Not so long ago, someone said something rather provocative to me: “Finding the game is some BS they teach at Second City in Toronto.”
In short-form improv, we often call the scenes games. For instance, speak-in-one-voice is a game in which two players speak at the same time.
In improv, we often talk about “finding the game”, that is, creating a pattern out of something interesting or funny that we discover, and then repeating the pattern in different ways according to the rules we’ve made up. In long-from improv, the game can often become a sort of universal theme that we can wrap in different specifics. In shorter scenes, the game might just be a playful pattern. For instance, in a scene, you might have long-lost twins reunited who discover that they… speak in one voice.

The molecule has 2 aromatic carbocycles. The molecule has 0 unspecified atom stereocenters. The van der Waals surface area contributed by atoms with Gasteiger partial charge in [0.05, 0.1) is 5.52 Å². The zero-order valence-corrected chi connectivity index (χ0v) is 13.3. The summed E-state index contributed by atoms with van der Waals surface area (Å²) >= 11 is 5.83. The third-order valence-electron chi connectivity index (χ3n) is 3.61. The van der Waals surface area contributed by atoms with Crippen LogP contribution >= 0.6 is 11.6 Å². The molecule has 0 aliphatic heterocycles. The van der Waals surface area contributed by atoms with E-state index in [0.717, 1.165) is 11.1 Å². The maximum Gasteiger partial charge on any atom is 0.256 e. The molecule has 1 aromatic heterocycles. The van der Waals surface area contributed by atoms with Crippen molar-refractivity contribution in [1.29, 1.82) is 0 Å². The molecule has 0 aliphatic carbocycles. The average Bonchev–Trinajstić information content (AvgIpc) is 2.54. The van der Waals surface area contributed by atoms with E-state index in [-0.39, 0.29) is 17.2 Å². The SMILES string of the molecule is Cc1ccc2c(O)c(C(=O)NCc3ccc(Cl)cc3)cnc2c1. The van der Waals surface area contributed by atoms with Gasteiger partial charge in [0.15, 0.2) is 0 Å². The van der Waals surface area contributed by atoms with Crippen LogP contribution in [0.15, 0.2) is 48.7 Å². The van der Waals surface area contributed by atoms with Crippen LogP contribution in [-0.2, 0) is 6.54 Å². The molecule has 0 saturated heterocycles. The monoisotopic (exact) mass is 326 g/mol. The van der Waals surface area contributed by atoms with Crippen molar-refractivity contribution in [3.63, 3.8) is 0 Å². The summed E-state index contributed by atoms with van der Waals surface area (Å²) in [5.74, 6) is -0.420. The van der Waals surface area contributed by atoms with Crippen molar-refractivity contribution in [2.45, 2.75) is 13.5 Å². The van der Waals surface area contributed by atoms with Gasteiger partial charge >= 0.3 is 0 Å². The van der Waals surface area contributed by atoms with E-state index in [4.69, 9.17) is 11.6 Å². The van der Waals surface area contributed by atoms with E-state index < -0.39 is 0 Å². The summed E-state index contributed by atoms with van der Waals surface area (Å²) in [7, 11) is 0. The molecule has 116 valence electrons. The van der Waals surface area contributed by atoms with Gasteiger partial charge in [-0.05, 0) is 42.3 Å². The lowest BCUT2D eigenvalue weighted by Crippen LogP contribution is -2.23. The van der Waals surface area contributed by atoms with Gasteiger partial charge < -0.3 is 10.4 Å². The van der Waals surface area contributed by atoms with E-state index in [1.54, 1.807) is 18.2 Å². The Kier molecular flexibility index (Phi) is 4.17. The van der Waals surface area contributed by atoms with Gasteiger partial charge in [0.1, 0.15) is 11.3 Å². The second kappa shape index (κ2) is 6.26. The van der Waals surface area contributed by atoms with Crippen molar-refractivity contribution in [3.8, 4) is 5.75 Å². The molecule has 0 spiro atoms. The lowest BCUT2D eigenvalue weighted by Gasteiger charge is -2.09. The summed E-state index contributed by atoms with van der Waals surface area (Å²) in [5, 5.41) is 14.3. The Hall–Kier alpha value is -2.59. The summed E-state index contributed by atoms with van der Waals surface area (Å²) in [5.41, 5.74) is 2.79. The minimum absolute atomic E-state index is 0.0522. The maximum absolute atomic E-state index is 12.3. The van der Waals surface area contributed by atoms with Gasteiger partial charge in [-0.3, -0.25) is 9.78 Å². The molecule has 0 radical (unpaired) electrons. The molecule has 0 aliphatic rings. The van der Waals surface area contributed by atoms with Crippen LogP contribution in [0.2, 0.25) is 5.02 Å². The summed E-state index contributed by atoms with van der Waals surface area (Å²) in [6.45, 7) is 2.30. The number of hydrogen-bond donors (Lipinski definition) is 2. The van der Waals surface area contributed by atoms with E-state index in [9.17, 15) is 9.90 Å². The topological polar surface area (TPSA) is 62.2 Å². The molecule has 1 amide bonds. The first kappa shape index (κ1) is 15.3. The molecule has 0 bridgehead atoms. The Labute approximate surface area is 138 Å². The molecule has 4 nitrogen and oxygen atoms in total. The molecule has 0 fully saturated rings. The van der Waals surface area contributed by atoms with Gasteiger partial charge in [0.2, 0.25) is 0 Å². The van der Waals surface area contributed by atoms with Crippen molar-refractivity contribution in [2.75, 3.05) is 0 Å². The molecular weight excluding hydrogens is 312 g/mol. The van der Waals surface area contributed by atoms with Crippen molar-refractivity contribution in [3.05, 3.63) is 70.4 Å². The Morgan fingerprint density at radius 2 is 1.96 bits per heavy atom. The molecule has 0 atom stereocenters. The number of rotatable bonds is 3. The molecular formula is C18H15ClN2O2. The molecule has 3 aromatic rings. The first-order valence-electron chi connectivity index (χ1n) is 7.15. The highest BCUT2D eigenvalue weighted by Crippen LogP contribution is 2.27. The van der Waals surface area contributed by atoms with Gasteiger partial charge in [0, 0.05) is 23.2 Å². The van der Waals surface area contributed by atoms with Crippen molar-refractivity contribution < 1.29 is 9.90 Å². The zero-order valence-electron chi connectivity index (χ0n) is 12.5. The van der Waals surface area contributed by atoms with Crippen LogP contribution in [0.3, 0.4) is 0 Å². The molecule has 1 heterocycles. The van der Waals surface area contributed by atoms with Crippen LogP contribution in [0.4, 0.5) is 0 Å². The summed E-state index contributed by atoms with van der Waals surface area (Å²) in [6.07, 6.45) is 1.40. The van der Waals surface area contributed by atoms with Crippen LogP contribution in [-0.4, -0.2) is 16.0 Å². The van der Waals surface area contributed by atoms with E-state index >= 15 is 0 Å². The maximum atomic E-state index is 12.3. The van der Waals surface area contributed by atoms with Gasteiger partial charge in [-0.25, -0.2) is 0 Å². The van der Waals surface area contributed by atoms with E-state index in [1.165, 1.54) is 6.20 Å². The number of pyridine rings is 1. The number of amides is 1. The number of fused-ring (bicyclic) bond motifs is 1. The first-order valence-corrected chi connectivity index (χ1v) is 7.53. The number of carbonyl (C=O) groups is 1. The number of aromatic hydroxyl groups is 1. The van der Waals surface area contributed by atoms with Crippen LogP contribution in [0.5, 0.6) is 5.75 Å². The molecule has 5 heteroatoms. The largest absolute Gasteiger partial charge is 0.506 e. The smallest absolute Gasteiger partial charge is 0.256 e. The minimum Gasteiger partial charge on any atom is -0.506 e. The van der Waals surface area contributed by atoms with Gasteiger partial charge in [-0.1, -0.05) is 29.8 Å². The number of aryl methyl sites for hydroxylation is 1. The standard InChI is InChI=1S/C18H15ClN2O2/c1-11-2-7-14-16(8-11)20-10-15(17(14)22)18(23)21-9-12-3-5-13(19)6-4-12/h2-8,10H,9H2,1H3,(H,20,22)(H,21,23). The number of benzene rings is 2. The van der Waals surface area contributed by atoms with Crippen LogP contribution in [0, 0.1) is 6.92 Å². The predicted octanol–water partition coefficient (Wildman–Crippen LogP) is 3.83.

If “finding the game” seems like a nebulous concept, just peruse any list of short-form games. All those familiar games are just examples of the types of games you might find on your own in a scene. Sit-Stand-Kneel? That’s a game! Old Job/New Job? Such a game!
If you grew up on short-form games, the game is under your nose! If you’ve played and enjoyed short-form games, then clearly, finding a new game can’t be BS!